The Ultimate Guide to Building & Using a Chicken Tractor

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Considering a chicken tractor for your feathered friends? Let’s explore exactly what a chicken tractor is, and some tips for building one of your own.

Basically, a chicken tractor is a mobile home, similar to a caravan or trailer, which contains everything your chicken needs.

It should include food, water, a roosting perch, a nesting box, and a nice space for free-ranging.

This detailed guide will start by covering the essentials, then look into the important aspects you should consider when creating and constructing your own chicken coop on wheels.

Benefits of Using a Chicken Tractor

The idea of the tractor is to keep your chickens penned to avoid damage to the rest of your yard or the next-door neighbors’ property, as well as to keep them safe from predators.

If you have actually ever experienced chickens cutting loose in your garden, you understand how disheartening it can be to see all your efforts destroyed in just a few minutes!

The next-door neighbors will also not be pleased when they discover that your chickens have dug up their mulch, eaten the veggies, and left numerous small “presents” behind.

Another major benefit of using a chicken tractor is that it provides defense for your chickens. A trustworthy and strong tractor can help avoid potential dangers from predators, although there could still be a risk from certain animals like bears, raccoons, and coyotes.

However, the hens will be able to forage without any danger from birds of prey like hawks and owls.

Having a portable chicken cage can also provide complimentary maintenance for your yard! The chickens will cut the grass and weeds by grazing them down, meanwhile getting rid of many pests and supplying natural fertilization, all without any expense to you.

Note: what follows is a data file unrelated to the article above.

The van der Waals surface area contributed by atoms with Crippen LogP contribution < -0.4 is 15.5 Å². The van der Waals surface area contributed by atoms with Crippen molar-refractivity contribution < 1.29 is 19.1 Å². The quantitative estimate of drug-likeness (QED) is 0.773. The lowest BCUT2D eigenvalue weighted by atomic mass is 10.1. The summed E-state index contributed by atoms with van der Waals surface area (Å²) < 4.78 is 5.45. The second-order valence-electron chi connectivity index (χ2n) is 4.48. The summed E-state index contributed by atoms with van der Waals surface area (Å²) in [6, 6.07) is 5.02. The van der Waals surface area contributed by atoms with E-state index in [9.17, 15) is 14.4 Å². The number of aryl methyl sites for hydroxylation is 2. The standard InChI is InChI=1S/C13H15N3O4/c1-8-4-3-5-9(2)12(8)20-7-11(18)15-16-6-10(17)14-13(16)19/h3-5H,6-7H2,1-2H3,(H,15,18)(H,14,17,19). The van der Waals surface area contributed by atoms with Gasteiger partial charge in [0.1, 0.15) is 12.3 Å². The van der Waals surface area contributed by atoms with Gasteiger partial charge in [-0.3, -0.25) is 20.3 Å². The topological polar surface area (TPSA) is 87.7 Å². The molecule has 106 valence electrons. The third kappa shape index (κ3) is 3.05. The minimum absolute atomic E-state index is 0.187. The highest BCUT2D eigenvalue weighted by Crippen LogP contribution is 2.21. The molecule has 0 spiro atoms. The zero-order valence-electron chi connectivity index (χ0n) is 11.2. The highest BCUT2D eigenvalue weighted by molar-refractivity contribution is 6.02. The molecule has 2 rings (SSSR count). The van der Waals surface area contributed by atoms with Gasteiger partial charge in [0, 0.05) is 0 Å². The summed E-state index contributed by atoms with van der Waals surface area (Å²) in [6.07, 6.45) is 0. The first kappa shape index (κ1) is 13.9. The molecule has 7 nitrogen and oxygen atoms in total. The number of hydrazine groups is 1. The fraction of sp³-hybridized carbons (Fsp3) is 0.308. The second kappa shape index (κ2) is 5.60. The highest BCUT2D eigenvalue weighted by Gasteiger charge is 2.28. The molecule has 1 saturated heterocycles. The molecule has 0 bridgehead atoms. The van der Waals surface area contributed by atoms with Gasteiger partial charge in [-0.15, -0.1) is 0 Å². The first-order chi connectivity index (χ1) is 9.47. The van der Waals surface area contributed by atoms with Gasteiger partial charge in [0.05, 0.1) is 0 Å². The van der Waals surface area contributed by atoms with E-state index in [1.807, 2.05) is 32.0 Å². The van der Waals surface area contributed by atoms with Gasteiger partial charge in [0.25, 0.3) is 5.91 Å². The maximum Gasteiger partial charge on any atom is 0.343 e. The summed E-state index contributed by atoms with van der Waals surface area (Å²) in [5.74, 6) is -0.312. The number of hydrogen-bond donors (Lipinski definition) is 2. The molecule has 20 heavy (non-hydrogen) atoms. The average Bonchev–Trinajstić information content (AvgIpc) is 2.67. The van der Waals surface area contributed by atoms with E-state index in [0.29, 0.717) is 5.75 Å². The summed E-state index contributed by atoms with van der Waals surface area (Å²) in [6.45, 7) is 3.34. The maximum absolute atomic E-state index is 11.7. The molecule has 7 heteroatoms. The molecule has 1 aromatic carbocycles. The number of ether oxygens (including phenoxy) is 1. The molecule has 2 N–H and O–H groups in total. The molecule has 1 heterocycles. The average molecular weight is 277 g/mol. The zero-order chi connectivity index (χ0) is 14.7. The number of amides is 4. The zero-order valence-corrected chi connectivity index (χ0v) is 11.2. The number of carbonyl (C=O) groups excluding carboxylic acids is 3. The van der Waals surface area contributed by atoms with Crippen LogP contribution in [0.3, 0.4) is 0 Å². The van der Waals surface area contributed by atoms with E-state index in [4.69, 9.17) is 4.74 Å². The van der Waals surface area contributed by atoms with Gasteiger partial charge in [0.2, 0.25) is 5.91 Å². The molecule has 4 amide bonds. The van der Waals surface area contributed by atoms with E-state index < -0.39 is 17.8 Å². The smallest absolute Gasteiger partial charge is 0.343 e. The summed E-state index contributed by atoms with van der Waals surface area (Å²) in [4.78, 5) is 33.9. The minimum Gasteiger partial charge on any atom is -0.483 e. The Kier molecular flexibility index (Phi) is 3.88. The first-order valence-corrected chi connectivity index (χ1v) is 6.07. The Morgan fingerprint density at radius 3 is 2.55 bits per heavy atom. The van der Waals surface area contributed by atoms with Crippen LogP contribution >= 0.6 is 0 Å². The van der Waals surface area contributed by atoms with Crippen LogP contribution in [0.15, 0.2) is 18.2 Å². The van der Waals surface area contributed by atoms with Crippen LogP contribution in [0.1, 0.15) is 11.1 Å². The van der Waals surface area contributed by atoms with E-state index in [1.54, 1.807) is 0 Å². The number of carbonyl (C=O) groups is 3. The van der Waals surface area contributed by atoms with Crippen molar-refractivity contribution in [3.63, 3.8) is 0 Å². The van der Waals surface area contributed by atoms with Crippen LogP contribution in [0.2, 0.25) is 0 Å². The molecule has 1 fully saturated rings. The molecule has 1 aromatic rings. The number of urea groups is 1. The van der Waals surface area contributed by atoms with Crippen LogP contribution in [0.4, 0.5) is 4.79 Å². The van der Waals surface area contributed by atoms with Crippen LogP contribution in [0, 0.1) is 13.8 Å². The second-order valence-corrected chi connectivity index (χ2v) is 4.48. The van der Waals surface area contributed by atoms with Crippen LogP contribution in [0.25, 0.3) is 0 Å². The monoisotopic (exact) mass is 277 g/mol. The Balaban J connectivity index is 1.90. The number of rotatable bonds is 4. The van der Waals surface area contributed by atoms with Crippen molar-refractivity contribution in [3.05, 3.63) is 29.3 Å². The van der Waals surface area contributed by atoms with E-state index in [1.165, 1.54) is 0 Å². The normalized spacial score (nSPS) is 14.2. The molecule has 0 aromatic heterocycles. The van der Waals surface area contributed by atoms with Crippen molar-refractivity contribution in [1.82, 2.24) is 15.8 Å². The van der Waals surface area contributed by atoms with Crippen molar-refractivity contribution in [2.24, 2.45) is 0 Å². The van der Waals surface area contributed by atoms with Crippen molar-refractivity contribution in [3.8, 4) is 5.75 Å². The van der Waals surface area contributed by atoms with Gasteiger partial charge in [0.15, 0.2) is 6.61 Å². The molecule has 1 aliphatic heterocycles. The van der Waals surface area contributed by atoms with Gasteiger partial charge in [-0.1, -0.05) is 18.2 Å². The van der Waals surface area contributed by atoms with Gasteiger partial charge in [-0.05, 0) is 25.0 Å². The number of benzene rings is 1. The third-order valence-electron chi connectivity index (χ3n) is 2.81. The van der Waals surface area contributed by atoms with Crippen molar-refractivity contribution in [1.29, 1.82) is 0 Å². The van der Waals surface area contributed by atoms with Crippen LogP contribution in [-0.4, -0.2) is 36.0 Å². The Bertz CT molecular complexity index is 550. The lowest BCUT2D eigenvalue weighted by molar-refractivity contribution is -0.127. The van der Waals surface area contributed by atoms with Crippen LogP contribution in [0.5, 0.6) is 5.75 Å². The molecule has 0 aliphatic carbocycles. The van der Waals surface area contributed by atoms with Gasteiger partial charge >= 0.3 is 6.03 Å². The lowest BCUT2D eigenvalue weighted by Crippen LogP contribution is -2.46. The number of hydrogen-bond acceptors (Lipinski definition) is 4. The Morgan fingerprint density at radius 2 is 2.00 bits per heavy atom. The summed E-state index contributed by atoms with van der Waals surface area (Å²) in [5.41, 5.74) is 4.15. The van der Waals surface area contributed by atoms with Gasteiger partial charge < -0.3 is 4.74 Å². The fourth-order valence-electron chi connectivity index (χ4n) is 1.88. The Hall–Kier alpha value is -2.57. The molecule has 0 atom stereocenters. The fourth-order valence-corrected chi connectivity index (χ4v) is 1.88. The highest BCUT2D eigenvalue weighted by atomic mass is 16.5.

AND, you’ll also get rewarded with fresh, tasty, and nutritious eggs!

If you want your yard to remain in good condition, you will probably have to move the tractor a minimum of every other day or you’ll wind up with bald areas and a dust bath crater.

Basic Chicken Tractor Structure

The fundamental structure can be divided into 2 unique parts: the coop part, and the run.

The Coop

The chicken cage or coop is generally a square container that has adequate space for your hens. It is vital to keep in mind the amount of area your chickens need: regular-sized full-grown chickens need 4 square feet per bird, while bantam chickens need 2 square feet per bird.

Yes, you could jam more birds in, however it will motivate anti-social behaviors that will be tough to break and might lead to the injury of some of your girls.

The Coop Floor

In some circumstances, there is no floor in the chicken coop. As the chickens defecate during the night, their droppings are directly transferred onto the ground,  meaning minimal cleanup by you.

However, many people, myself included, favor a strong structure for the chicken coop due to security factors. Personally, I find greater comfort in having a secure enclosure where I can lock my hens at night, rather than an open-design structure.

Should a bear or raccoon topple the cage, they may shake the girls, but they will still be safely locked up, whereas if the bottom was open, they would be dinner!

The 2nd factor is it makes it a bit much easier to move the hens while they are confined.

When moving a tractor with an open bottom, it’s important to acquaint the hens with the moving process if they’re standing on the ground. Usually, it doesn’t take too long for them to figure it out, but overall, it’s usually just easier if you can move the tractor with the chickens fully enclosed in the coop, and then let them out into the run.

The Run/Pen Area

You’ll want to make sure that the run you have for your hen tractor is large enough to accommodate the correct number of hens. Bear in mind the following measurements: for larger fowl, a minimum of 8 square feet per bird is required, while bantams need 4 square feet per bird in the run area. It is always preferable error on the side of more space.

Although your hens are technically ‘free-ranging,’ they won’t get much more exercise than walking from one end to the other, so a longer run is fantastic if you have the space.

The run also needs to be at least high enough that you can hang up the feeder and drinker so they can’t poop in it (which they will do if it rests on the ground). Some people prefer their run to be tall enough for a person to stand up in as well, which will make it much easier to take care of certain tasks such as cleaning, or picking up a chicken if necessary.

Building Your Own Chicken Tractor

There are a few things you need to consider when you are building your tractor. Your mobile chicken coop needs to be sturdy and well built; this usually equates to quite heavy to move.